42 million US home with connected TVs in first quarter 2014
| 17 May 2014
Once regarded as a niche activity, connected TV has now established itself right into the mainstream in America according to NPD research.
The NPD Connected Intelligence Connected Home Report found that during the first quarter of 2014 there were 42 million US households with a TV connected to the Internet, either via a video game console, Blu-ray disc player, streaming media player or a smart TV itself. This meant that the number of homes with a TV connected to the Internet grew by six million year-on-year with the vast majority of this growth driven by an increase the number of homes with connected TVs and streaming media players.
Interestingly the survey found that for the first time, there are now more US households with streaming media players than Blu-ray disc players connected to the Internet. As a result, the streaming media player platform now reaches a larger digital audience than the app-related content on Blu-ray disc players. "Consumers want devices that can deliver high quality content to their TVs," said John Buffone, executive director, Connected Intelligence. "The increase in connected TV and streaming media player penetration is proof that consumers are investing in solutions that can provide app-related content in the simplest, most effective way."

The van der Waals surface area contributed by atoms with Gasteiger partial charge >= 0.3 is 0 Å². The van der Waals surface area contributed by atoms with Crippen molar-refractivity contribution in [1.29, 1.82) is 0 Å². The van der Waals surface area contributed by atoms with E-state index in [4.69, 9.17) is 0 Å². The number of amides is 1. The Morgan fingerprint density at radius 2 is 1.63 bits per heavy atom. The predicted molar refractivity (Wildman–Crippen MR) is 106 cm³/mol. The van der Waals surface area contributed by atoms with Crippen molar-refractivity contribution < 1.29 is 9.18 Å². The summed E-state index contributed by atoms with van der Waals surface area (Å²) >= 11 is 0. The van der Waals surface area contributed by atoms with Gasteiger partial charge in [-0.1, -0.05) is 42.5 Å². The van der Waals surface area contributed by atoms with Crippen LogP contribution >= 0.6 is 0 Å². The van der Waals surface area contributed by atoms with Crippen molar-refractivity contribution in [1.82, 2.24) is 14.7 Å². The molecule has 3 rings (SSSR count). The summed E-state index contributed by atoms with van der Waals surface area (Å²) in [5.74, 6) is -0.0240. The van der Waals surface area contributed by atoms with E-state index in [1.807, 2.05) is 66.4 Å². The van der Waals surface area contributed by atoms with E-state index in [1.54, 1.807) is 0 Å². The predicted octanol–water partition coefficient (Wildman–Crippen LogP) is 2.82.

Having the ability to connect these devices wirelessly is the most important feature for a consumer said a complementary NPD report, the Connected TV User Experience Report. In this, two-thirds of connected TV users said having a device that can connect with Wi-Fi influenced their decision regarding the device they preferred to use for apps on TV. Among the top ten features highlighted by consumers were ease of use, whether device-centric or related to searching for content. These features include an easy to use remote, easy to use home screen, the ease of finding an app or channel the viewer is looking for, and the ease of finding new apps.
"In some ways the TV viewing experience consumers want has not changed, although how they receive it continues to, and an app experience is no different," Buffone added. "Consumers want easy to find, entertaining programming and a quality picture that does not buffer. While device manufacturers cannot solve all of the challenges inherent in Internet content delivery, they can ensure viewers have an easy to use remote and home screen as well as facilitate content discovery."